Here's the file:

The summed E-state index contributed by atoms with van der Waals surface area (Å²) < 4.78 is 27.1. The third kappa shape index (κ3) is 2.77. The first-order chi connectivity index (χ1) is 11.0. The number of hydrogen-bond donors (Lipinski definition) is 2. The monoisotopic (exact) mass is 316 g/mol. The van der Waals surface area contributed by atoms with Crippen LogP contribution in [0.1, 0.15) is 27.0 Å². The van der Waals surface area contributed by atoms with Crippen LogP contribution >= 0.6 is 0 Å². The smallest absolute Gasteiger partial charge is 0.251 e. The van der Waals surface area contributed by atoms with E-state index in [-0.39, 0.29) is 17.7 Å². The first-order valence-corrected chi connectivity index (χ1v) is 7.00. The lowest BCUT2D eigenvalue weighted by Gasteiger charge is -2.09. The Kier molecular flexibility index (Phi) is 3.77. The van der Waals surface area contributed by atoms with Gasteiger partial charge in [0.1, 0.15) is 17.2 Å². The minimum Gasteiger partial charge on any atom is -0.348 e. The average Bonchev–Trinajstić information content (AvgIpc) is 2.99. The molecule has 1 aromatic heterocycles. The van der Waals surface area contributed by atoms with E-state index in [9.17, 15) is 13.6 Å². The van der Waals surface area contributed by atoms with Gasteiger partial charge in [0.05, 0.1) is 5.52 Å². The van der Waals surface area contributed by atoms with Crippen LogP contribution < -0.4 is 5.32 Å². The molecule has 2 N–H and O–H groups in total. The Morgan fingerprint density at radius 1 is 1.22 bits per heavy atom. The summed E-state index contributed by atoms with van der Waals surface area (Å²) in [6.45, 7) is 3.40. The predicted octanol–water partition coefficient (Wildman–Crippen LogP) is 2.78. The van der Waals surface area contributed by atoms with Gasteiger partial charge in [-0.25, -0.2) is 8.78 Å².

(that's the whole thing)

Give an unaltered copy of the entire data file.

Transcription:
The summed E-state index contributed by atoms with van der Waals surface area (Å²) < 4.78 is 27.1. The third kappa shape index (κ3) is 2.77. The first-order chi connectivity index (χ1) is 11.0. The number of hydrogen-bond donors (Lipinski definition) is 2. The monoisotopic (exact) mass is 316 g/mol. The van der Waals surface area contributed by atoms with Crippen LogP contribution in [0.1, 0.15) is 27.0 Å². The van der Waals surface area contributed by atoms with Crippen LogP contribution >= 0.6 is 0 Å². The smallest absolute Gasteiger partial charge is 0.251 e. The van der Waals surface area contributed by atoms with E-state index in [-0.39, 0.29) is 17.7 Å². The first-order valence-corrected chi connectivity index (χ1v) is 7.00. The lowest BCUT2D eigenvalue weighted by Gasteiger charge is -2.09. The Kier molecular flexibility index (Phi) is 3.77. The van der Waals surface area contributed by atoms with Gasteiger partial charge in [0.1, 0.15) is 17.2 Å². The minimum Gasteiger partial charge on any atom is -0.348 e. The average Bonchev–Trinajstić information content (AvgIpc) is 2.99. The molecule has 1 aromatic heterocycles. The van der Waals surface area contributed by atoms with E-state index in [9.17, 15) is 13.6 Å². The van der Waals surface area contributed by atoms with Gasteiger partial charge in [0.05, 0.1) is 5.52 Å². The van der Waals surface area contributed by atoms with Crippen LogP contribution < -0.4 is 5.32 Å². The molecule has 2 N–H and O–H groups in total. The Morgan fingerprint density at radius 1 is 1.22 bits per heavy atom. The summed E-state index contributed by atoms with van der Waals surface area (Å²) in [6.45, 7) is 3.40. The predicted octanol–water partition coefficient (Wildman–Crippen LogP) is 2.78. The van der Waals surface area contributed by atoms with Gasteiger partial charge in [-0.25, -0.2) is 8.78 Å².